Even the abundance of praise heaped on the show in the run-up to the finale likely won’t be enough to jump-start its awards prospects at this stage, so an “atta boy” and slug of Kentucky bourbon will probably have to suffice. Then again, given the code by which the series lived — as showrunner Graham Yost has put it, “What would Elmore do?” — “Justified” should derive considerable satisfaction from having splendidly answered that question and gone out not only on its own terms, but with its boots on.

More TV

  • Netflix's Clarence Avant Doc 'Black Godfather'

    Barack Obama, P. Diddy, David Geffen Hail 'Black Godfather' Clarence Avant in Netflix Doc (Watch)

    The first trailer for “The Black Godfather,” Reginald Hudlin’s documentary about black entertainment trailblazer Clarence Avant, has been released. The film features interviews with Snoop Dogg, P. Diddy, David Geffen, Clive Davis, Diane Warren, Lionel Richie and Irving Azoff, among other industry titans. Former president Barack Obama also makes an appearance. Hudlin spent three years [...]

  • BBC Studios Names Anna Cronin Digital

    BBC Studios Names Anna Cronin Digital Content Director (EXCLUSIVE)

    Anna Cronin has been upped to director of digital content at BBC Studios, a new role at the production and distribution arm of the U.K. pubcaster. The position is within BBC Studios’ content partnerships division, which oversees the company’s programming and IP partnerships. Cronin will work with U.K. and international partners, and notably those in [...]

  • HBO Europe,The Mediapro Studio Lacoproductora Team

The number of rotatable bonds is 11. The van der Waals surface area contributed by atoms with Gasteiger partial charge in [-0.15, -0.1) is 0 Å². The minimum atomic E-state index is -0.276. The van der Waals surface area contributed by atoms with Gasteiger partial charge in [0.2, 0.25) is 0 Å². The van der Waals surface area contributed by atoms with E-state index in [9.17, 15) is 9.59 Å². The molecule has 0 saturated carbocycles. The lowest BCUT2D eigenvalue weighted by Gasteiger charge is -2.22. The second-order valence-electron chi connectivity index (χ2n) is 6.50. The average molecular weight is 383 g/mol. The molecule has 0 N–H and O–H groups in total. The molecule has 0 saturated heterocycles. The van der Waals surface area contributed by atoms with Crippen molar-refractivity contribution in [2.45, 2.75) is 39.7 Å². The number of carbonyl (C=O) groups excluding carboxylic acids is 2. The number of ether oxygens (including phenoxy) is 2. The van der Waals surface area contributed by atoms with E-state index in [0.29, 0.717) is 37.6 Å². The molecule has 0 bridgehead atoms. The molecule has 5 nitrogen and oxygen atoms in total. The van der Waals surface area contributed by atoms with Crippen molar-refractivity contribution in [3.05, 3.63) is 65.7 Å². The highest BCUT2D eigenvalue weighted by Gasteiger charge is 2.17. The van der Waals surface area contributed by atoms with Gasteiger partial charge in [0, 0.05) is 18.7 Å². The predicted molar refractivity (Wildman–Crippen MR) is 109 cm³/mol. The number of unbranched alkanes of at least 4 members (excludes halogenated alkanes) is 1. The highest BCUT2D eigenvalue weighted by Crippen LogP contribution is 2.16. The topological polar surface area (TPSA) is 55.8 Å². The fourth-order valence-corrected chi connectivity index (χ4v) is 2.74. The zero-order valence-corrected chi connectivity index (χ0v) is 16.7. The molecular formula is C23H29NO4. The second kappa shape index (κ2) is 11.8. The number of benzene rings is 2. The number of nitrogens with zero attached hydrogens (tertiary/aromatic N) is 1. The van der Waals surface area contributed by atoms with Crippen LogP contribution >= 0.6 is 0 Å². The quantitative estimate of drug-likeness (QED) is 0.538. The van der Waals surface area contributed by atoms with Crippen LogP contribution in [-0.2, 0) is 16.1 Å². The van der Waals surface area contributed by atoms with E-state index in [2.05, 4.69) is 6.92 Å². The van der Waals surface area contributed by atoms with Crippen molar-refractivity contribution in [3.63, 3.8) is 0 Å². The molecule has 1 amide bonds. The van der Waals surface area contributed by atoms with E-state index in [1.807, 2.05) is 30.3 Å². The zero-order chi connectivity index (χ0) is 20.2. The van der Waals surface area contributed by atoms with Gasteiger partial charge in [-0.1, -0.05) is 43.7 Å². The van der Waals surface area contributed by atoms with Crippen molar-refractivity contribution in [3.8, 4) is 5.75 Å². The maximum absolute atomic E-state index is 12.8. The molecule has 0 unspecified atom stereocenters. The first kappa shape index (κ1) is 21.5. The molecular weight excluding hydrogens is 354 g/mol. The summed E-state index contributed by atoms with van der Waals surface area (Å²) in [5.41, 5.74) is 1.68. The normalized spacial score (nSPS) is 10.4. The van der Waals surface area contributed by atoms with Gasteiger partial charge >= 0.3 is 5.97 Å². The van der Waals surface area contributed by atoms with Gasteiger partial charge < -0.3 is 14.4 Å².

HBO Europe, The Mediapro Studio, Lacoproductora Team On Comedy Series 'Whatever'

    MADRID — HBO Europe is adding to its growing Spanish slate with “Por H o por B,” a comedy series original produced by Globomedia, part of TV giant The Mediapro Studio and new Madrid-based company Lacoproductora. Written and directed by Manuela Burló Moreno, the 10-episode half-hour takes the characters from her Goya-nominated short film “Pipas,” [...]

  • Zombie Comedy ‘Zomboat!’ Sets Sail for

    Zombie Comedy ‘Zomboat!’ Sets Sail for ITV and Hulu

    The zombie apocalypse is coming to the U.K. and will be seen on British and U.S. TV after ITV and Hulu greenlit “Zomboat!” The upcoming comedy will star Leah Brotherhead (“White Gold”), Hamza Jeetooa (“Doctor Who”), Ryan McKen (“White Dragon”), and Cara Theobold (“Downton Abbey”). It will bow on the ITV2 channel this fall and [...]

  • Busy Philipps

    ACLU, Busy Philipps Take on Abortion Bans With #YouKnowMe Ad Campaign

    In the wake of revealing to “Busy Tonight” viewers that she had had an abortion — and creating the #YouKnowMe hashtag on social media — Busy Philipps is teaming up with the ACLU on a “You Know Me” ad campaign meant to rebut recent legislation in several states that restrict access to abortion. “You know [...]

  • LIVE IN FRONT OF A STUDIO

    TV Review: ABC's Live 'All in the Family' and 'The Jeffersons'

    In retrospect, it was only a matter of time before reboot and revival fever manifested as verbatim repeats — but if TV’s gonna go there, bringing back eerily timely shows like “All in the Family” and “The Jeffersons” is the way to do it. That Norman Lear’s comedies are timely, or at least prescient, is [...]

  • WGA Agents Packaging Fight Placeholder

    Judge in Writers Guild Suit Against Agencies Replaced Again

    Los Angeles Superior Court Judge Elaine W. Mandel has replaced Craig D. Karlan to handle the Writers Guild of America’s lawsuit against Hollywood’s four major talent agencies. Mandel was appointed Wednesday. She is the third judge assigned to the case, which was filed April 17 by the WGA against CAA, WME, UTA and ICM Partners [...]

More From Our Brands

Access exclusive content